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Something slightly different with my images this post. Hopefully nobody will notice a difference, except for the fact that they need some further post processing. This post was inspired by Chase Jarvis, a Seattle based Commercial Photographer who I have followed on the web for a few years. Some of you may be wondering what commercial photography has to do with my interest in natural history photography. The idea for this post developed as a result of? the conversation I had on Saturday with a participant on my Ilston Valley Day course about photographic equipment and images and one of the galleries on Chase’s website.
For those of you that are still wondering what all this is about – all the above images were taken on a phone. Chase has been using his Apple iPhone to take images daily for a year or so, and with minimal in camera processing, posting them on his website. The conversation I had on Saturday was about the fact that in the amateur photographic world especially, there is a tendency for equipment lust and the belief that better equipment will produce better photographs. When an image is printed or posted on the web you can’t tell what make camera or model was used, it is only the appearance of the image that counts and the vision of the photographer.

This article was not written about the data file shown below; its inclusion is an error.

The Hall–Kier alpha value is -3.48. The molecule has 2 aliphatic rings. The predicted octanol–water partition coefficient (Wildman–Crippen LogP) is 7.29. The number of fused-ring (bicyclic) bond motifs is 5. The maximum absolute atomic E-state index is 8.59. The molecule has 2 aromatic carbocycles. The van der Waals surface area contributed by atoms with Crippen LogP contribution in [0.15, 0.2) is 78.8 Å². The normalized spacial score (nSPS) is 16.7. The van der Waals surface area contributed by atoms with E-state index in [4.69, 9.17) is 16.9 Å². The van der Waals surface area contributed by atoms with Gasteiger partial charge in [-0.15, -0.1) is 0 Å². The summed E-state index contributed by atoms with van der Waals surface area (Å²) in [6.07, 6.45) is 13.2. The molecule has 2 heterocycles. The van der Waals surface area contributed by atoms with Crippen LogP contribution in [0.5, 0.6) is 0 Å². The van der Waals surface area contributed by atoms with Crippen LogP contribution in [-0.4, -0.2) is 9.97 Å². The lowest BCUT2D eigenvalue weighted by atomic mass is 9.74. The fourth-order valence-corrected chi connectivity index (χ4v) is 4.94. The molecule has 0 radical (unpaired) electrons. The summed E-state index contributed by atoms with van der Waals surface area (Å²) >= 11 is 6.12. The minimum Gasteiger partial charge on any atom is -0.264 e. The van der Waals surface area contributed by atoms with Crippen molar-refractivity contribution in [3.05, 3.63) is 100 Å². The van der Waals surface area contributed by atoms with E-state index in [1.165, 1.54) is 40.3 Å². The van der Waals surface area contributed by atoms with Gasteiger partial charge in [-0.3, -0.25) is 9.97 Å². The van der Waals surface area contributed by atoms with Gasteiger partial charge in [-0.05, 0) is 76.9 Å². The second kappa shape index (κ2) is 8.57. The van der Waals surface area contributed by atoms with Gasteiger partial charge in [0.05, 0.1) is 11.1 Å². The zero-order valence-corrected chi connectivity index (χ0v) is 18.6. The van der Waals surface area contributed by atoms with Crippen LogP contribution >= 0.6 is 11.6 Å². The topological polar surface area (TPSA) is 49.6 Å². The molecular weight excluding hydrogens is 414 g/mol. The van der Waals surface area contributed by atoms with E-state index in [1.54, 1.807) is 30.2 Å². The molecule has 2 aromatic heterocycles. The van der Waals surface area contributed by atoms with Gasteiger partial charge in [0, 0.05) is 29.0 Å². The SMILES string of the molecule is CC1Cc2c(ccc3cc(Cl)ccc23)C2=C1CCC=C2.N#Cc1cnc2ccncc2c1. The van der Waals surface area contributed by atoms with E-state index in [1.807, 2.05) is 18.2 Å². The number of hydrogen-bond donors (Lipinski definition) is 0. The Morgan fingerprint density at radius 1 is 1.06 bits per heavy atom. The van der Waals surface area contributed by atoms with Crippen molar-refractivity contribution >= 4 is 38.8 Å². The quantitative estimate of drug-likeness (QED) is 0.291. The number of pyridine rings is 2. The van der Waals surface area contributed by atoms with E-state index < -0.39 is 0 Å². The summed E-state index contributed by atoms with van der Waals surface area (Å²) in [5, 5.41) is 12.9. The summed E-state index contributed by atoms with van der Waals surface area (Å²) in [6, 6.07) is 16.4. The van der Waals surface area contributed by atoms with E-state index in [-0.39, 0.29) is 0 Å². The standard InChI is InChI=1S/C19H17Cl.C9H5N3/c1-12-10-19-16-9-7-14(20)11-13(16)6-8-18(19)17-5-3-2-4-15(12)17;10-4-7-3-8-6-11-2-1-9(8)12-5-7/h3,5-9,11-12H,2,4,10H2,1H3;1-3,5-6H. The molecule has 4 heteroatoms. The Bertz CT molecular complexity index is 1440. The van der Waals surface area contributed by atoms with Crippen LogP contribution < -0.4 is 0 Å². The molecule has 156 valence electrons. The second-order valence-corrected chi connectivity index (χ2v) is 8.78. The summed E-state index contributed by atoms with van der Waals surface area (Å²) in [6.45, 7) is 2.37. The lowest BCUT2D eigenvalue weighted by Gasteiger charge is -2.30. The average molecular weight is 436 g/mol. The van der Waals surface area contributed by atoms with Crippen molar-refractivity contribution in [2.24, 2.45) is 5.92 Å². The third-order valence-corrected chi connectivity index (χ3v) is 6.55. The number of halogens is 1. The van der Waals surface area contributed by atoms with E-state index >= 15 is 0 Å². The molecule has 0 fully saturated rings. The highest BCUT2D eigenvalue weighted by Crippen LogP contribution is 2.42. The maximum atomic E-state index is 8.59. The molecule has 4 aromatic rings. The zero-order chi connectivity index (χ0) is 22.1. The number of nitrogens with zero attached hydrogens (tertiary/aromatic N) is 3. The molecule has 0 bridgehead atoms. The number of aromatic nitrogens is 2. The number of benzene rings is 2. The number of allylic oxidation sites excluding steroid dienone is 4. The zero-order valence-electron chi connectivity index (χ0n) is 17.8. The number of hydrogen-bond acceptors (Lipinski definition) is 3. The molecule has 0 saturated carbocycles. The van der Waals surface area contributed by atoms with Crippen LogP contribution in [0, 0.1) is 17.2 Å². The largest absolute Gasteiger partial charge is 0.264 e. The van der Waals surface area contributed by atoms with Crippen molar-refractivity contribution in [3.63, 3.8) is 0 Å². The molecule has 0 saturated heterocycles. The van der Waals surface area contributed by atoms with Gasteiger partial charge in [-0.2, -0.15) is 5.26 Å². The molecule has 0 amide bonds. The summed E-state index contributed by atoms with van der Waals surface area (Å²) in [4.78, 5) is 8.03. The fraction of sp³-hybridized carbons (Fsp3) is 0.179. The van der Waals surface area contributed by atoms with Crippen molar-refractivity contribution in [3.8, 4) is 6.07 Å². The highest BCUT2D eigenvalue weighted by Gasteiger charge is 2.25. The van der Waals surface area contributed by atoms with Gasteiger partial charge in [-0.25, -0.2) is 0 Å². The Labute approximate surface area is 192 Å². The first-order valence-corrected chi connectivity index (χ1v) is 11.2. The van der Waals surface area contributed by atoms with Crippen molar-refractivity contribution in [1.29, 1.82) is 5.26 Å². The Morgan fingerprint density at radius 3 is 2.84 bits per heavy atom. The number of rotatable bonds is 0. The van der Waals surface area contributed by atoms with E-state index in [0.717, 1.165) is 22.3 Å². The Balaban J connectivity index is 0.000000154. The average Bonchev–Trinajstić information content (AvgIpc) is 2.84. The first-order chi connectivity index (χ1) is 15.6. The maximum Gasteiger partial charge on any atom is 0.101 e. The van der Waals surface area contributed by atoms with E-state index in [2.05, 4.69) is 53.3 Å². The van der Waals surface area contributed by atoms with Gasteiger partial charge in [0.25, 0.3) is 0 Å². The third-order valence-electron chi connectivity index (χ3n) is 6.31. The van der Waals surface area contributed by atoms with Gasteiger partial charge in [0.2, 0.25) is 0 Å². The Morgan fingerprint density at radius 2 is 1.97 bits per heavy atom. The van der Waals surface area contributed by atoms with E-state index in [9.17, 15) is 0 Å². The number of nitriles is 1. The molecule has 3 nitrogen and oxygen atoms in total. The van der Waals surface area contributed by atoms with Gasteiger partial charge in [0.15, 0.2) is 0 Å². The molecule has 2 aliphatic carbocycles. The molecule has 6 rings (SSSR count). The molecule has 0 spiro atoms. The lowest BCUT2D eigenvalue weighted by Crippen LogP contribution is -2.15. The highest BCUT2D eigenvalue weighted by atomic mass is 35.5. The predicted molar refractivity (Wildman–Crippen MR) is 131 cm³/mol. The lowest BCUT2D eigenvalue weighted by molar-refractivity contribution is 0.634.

I used a technique today that I recommend to my workshop participants – simplify your equipment to a single camera and lens, a compact camera or camera phone. This forces you to think about composition and framing rather than using every piece of photographic equipment to get an image. This is also a great technique for those moments when photographic inspiration is difficult to come by. It frees your mind from the equipment choices to think about making images. Yes, you may miss some images but overall the quality of your images that you have taken will improve.
By the way, I still?made some photographs with my usual equipment and yes, I am a bit of a gear junkie occasionally!